Before the final showdown can begin, however, priests (the descendents of Haribansha Rajopdhayay and Bishwanath Rajopdhayay) invoke the deities through Tantrik means in a chamber deep within Patan’s Degutalle Taleju temple. The whole process and the place where these rites are held are out of bounds for non-initiates. On the dabali platform, outside, preparations are already underway. Huge torches are lit on all the four sides of the platform. The effect is magnificent, a perfect stage for the performance. Among the theatrical aspects of the drama, there is a strong belief that shadows of the dancers impersonating the god and demon should not touch one another. Thus, throughout the whole performance, flaming torches are maintained on all four sides of the production.
Amid the throbbing music and the excited cries of the crowd that has
gathered to watch the finale, Ram Krishna Tamrakar and his fellow musicians begin their performance. To the blaring music, Narsingh tears away from the ‘pillar’ and takes refuge on center stage. His hands, one pointed up in the air and another pointed determinedly towards the ground, add drama to the ferocious mask he is wearing. He moves about the stage like an eagle swooping down on its prey.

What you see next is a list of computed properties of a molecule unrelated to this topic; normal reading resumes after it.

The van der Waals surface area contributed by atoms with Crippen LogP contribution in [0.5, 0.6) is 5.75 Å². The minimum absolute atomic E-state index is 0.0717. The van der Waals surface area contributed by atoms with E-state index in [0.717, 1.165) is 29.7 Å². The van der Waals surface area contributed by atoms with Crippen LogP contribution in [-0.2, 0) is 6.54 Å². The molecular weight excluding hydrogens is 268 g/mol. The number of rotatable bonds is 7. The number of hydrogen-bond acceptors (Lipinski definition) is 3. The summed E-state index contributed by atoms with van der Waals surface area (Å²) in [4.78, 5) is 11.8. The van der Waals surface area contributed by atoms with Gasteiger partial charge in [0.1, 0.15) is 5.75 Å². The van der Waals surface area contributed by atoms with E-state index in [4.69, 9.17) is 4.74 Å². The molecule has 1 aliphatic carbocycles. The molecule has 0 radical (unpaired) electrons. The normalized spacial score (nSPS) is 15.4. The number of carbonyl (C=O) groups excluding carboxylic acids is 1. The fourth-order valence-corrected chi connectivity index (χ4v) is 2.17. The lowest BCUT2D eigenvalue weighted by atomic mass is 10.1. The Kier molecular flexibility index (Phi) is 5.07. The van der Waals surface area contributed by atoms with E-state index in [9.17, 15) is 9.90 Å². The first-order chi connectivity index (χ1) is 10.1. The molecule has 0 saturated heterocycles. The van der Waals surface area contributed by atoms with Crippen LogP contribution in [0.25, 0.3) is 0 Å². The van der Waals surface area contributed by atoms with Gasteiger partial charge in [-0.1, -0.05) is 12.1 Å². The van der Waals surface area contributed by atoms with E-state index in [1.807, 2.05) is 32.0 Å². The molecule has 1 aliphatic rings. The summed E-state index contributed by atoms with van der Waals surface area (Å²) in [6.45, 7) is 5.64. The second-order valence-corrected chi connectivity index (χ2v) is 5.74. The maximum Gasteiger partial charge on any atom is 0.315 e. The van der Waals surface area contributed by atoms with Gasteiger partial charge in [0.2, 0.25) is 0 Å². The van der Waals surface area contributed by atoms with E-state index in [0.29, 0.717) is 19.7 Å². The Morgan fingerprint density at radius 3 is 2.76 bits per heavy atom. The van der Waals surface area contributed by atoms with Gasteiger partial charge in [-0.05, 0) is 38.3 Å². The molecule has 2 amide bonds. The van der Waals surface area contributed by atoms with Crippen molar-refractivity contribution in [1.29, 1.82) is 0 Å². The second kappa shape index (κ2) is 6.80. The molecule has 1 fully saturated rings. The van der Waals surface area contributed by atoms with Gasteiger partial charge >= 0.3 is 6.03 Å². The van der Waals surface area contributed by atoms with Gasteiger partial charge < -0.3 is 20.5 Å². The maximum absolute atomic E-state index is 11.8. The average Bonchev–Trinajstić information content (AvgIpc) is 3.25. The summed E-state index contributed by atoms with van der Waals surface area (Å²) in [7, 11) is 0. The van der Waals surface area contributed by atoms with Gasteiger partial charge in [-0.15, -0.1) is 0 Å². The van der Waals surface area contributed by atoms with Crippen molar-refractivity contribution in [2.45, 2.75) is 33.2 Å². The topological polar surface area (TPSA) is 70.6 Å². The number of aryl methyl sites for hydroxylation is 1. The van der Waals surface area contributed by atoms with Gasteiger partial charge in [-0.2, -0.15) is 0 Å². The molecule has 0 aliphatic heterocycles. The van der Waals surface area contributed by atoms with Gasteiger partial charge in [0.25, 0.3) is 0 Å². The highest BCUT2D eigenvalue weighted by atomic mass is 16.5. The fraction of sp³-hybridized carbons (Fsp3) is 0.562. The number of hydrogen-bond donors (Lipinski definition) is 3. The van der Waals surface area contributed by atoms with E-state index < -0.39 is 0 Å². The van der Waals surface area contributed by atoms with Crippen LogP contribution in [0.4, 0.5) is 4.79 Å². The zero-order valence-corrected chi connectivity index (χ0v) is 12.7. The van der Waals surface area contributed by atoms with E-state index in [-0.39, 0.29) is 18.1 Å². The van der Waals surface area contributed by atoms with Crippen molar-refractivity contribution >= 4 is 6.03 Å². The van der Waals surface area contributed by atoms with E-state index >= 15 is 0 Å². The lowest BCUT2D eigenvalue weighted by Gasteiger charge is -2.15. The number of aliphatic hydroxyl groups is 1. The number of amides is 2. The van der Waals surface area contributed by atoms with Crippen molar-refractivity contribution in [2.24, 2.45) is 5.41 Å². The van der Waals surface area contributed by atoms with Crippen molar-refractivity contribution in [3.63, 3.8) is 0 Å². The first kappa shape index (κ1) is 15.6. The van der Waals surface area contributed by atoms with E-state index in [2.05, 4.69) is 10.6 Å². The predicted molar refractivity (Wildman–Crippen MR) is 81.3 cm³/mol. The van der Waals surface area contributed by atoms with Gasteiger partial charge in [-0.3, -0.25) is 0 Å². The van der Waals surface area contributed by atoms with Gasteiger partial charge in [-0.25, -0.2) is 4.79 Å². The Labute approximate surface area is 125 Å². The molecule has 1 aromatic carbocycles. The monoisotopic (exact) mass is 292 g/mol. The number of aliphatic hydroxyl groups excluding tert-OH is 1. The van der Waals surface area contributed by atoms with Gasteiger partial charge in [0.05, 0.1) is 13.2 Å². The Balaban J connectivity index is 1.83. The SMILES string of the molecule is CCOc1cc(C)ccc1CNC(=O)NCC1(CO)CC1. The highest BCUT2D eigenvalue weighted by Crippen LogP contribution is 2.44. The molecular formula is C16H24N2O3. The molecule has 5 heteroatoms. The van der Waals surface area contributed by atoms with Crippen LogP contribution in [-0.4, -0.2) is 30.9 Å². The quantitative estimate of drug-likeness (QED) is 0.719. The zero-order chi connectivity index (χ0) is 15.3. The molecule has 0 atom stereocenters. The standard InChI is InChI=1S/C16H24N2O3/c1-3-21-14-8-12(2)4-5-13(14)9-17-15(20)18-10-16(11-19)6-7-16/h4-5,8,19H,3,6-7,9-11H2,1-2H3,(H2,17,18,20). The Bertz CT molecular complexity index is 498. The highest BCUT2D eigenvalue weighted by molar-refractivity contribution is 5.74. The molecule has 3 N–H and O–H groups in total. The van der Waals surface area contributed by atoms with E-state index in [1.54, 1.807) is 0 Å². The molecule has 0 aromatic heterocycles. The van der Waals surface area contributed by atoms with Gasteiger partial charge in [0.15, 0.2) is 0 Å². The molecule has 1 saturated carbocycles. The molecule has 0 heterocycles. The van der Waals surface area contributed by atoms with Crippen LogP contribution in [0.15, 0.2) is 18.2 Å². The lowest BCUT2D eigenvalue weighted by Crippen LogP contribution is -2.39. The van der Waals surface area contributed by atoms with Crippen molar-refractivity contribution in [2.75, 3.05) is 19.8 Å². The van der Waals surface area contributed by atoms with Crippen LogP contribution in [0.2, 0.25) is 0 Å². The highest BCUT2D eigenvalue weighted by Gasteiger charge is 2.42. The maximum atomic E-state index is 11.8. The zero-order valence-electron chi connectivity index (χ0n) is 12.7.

His movements, although steeped on the rasa that denotes anger, are very graceful, enough to mesmerize the spectators. The ancient seat of the Mallas’ once again comes alive with the actors’ intricate movements, the throbbing music and the dramatic dance. All of this creates, on this one night, a spectacular and enchanting experience.
The dramatic climax comes as Narsingh closes in on Hiranyakashipu who, all the while, has dodged the attempt on his life by the god. Finally, Narsingh forces Hiranyakashipu into a corner; then, something miraculous and incredible happens—the instant that Narsingh touches him, the dancer impersonating Hiranyakashipu loses consciousness and collapses to the ground. This represents the symbolic narbali sacrifice that the priests devised and the king so brilliantly turned into the greatest Newari cultural performance of all time. As the religious texts tell us, Narsingh forces the demon lord to his knees, squatting all the while on the threshold. While doing that, he’s neither completely inside nor outside, he’s in the middle. He’s neither completely human nor completely animal, he’s both. He’s fulfilling the conditions required to be able to kill the demon lord who was favored by Lord Brahma, the Creator.
He cannot be killed either in the day nor in the night, nor by animal or man, neither inside nor outside, nor by any weapon. Narsingh is obliged to abide by these rather complex rules, and does so in such a way that he is not totally animal nor totally man, he’s both; and he kills the demon lord neither in the daytime nor in the night, but at dusk; and he doesn’t used any weapon, for with claws as sharp as a lion’s who needs a weapon? And, finally, he is on the threshold—neither completely in nor completely out. Simply ingenious.
The fainted dancer is ‘removed’ from the stage under a white cloth covering him from head to toe, like the shroud over a corpse. Further down on the chowk behind the stage, he is revived by sprinkling water taken from the Mangal hiti water spout, and is purified by Tantik means. The Mangal hiti is one of the most famous landmarks in Patan Darbar Square, and gives Mangal bazaar its name.